Criminal justice

It’s impossible to report on crime or the justice system without reporting on race. Attention has recently focused on the disproportional number of unarmed black men killed by police officers. But there is much more to understand about the subject of race and criminal justice — and it is much more than a black and white issue. Those of different races and ethnicities have different interactions with the criminal justice system, and it is inaccurate and unfair to ignore those differences.

Journalists need to address the systems that create and uphold racial inequality in the criminal justice system. Every story — even a daily crime report — is an opportunity to share information about how the system works and how that affects different groups of people.

Background and context

Historically, media coverage of race and crime has been unfair to non-white citizens. Black men are often overrepresented as suspects and perpetrators of a crime. White men are more likely to be ignored, seen as victims or heroes or, if they commit crimes, compromised by mental illness. Latino people are often suspected of being undocumented.

A 2000 study of local television news reporting in Los Angeles and Orange County found that black and Latino people are frequently depicted as criminals instead of victims, while whites are more likely to be portrayed as victims rather than criminals. This plays out in the disproportionate coverage of incidents involving those groups.

It is important to note that this study draws from one geographic location and may not  represent a trend across the country.

Data
Data from “Overrepresentation and Underrepresentationof African Americans and Latinos as Lawbreakers on Television News” (2000)

Nazgol Ghandnoosh, a researcher with The Sentencing Project, said during an interview with WNYC that these misrepresentations can have real-world effects. Her research  found that white people are less likely to be empathetic toward criminals and support more punitive sentences compared to black people, though blacks are more likely than whites to be victims of crime.

This happens, Ghandnoosh said, because white people perceive crime as something committed primarily by people of color and have less empathy to those unlike them. This creates a lack of motivation to address the real problems underlying crime and to find effective solutions, Ghandnoosh concluded.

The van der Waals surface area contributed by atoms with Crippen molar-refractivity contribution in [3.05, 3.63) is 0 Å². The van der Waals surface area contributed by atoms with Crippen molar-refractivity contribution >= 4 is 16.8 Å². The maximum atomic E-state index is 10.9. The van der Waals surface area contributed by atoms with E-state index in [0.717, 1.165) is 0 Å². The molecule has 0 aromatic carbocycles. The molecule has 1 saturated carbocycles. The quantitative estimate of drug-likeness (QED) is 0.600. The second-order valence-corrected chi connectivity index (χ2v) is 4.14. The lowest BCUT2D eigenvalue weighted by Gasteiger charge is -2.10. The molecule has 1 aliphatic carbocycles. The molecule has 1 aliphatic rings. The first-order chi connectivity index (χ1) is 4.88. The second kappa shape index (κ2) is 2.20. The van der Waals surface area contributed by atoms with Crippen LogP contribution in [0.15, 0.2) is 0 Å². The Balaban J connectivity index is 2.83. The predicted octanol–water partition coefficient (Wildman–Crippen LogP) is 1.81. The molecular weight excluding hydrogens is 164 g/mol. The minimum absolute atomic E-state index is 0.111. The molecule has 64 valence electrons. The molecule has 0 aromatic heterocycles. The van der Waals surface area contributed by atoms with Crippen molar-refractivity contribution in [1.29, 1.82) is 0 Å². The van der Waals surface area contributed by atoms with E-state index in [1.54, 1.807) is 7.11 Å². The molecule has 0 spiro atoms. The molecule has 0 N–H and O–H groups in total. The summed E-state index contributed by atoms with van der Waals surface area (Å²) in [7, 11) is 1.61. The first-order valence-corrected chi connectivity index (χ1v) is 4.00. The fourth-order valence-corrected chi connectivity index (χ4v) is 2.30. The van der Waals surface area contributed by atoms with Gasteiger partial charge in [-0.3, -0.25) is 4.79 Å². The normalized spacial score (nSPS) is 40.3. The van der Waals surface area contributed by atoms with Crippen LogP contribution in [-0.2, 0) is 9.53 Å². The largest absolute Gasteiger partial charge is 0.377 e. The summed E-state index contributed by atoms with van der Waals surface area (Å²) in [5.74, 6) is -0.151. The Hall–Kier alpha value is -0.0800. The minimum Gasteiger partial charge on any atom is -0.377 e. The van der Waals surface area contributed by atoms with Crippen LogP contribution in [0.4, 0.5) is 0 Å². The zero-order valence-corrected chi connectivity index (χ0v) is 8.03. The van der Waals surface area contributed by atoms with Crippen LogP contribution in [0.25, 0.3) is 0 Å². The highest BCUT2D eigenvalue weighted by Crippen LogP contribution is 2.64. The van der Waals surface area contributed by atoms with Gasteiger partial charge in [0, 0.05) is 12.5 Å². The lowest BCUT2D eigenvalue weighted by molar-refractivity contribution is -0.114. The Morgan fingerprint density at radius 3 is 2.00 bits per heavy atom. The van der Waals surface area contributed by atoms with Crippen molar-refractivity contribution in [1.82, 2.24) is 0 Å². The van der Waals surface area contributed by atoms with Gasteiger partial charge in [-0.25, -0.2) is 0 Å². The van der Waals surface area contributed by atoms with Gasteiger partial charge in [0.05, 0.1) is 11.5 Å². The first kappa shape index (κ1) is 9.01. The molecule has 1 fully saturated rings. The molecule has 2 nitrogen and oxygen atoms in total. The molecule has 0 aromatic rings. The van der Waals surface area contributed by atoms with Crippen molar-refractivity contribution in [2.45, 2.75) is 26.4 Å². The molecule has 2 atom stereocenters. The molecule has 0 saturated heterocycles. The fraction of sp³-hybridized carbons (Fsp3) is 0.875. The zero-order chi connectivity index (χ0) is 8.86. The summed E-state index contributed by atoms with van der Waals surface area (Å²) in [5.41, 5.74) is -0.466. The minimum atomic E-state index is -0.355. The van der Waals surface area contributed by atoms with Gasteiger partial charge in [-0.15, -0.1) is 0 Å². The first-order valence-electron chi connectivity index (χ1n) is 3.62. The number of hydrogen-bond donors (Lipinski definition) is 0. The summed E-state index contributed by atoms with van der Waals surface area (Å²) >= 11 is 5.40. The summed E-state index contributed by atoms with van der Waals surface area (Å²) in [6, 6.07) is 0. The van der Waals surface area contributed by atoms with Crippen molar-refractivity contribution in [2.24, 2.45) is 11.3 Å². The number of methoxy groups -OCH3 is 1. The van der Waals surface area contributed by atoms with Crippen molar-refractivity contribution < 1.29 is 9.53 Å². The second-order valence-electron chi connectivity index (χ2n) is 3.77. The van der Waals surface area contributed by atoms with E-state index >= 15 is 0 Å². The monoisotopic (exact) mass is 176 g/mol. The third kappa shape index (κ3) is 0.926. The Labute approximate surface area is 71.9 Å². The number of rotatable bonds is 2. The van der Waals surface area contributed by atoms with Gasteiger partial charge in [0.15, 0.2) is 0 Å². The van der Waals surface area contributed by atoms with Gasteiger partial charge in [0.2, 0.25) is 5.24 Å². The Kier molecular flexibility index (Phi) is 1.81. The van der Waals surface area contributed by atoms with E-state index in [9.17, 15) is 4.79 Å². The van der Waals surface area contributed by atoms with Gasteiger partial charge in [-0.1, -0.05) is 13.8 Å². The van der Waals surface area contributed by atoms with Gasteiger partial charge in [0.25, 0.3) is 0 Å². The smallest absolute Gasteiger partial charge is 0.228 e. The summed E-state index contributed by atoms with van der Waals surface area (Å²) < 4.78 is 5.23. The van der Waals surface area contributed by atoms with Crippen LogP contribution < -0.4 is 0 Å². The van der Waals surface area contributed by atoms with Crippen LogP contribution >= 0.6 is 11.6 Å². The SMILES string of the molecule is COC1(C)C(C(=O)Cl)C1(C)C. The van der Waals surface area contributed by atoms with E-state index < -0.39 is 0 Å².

It is important for journalists to consider the consequences of this finding. People of color may be more hesitant to speak to the press because the press has historically misrepresented them.


Arrest rates and mass incarceration

Despite similar rates of drug use, black people are far more likely to be arrested for drug possession than white people, according to reports from the American Civil Liberties Union and Human Rights Watch, based on crime statistics from the FBI.  The Washington Post has broken the report into nine handy charts. These two clearly show a discrepancy.

Screen Shot 2016-04-28 at 5.55.42 PMIt is important to note that FBI data does not differentiate Latino people from white people. If the Latino population were separated, the statistics could look different.

A 2014 report on incarceration from the National Research Council of the National Academies found in data what many already knew intuitively: “People who live in poor and minority communities have always had substantially higher rates of incarceration than other groups. As a consequence, the effects of harsh penal policies in the past 40 years have fallen most heavily on blacks and Hispanics, especially the poorest.”

The 464-page report looks at policies that contribute to high levels of incarceration and the underlying causes of crime. Both provide a valuable, research-based backbone for reporting on the systems that affect the criminal justice landscape. A summary of the report’s findings are available at Journalist’s Resource.

Many advocates for social change compare mass incarceration to the Jim Crow laws that restricted black American rights from the late 19th century to the 1960s. In this Ted Talk, Ohio State associate professor of law Michelle Alexander presents the argument she makes in her book, “The New Jim Crow”: Mass incarceration is a more-subtle cousin of Jim Crow.

 

You can find more data about race and incarceration in this graphic.

Screen Shot 2016-05-01 at 11.58.56 PMScreen Shot 2016-05-01 at 11.59.07 PMScreen Shot 2016-05-01 at 11.59.15 PM


Gang violence

American culture persistently ties gang activity to black and Latino communities. A simple Google search of “gang” pulls up dozens of images that almost exclusively show young black and Latino men flashing weapons and hand signals. The first gangs in America were comprised of white immigrants, so this is a rather recent assumption.

Results from an image search for "gang."
Results from an image search for “gang.”

Much news coverage has been devoted to gangs in inner-city communities of black and Latino communities, but relatively little attention has been paid to rural gangs, gangs with other races and ethnicities or mixed gangs.

From the National Gang Center's "National Youth Gang Survey Analysis"
From the National Gang Center’s “National Youth Gang Survey Analysis”

While gangs are often portrayed by news and entertainment outlets as racially or ethnically homogenous, this is becoming less valid. Applying blanket racial descriptors to gangs is problematic on another level. Describing one group as an “Asian gang” ignores the inner-group dynamics that may exist among members from China, Vietnam, Japan or other Asian countries.

It is also important for journalists to remember that the majority of inner-city, non-whites are not involved with gangs. Most important, it is critical that journalists address the factors that lead to gang activity — concentrated poverty, social/geographic isolation, lack of community resources, few opportunities for meaningful employment, failing public education, poor housing, high crime rates, and the regular removal of a segment of a population (high rates of incarceration among young men, for example).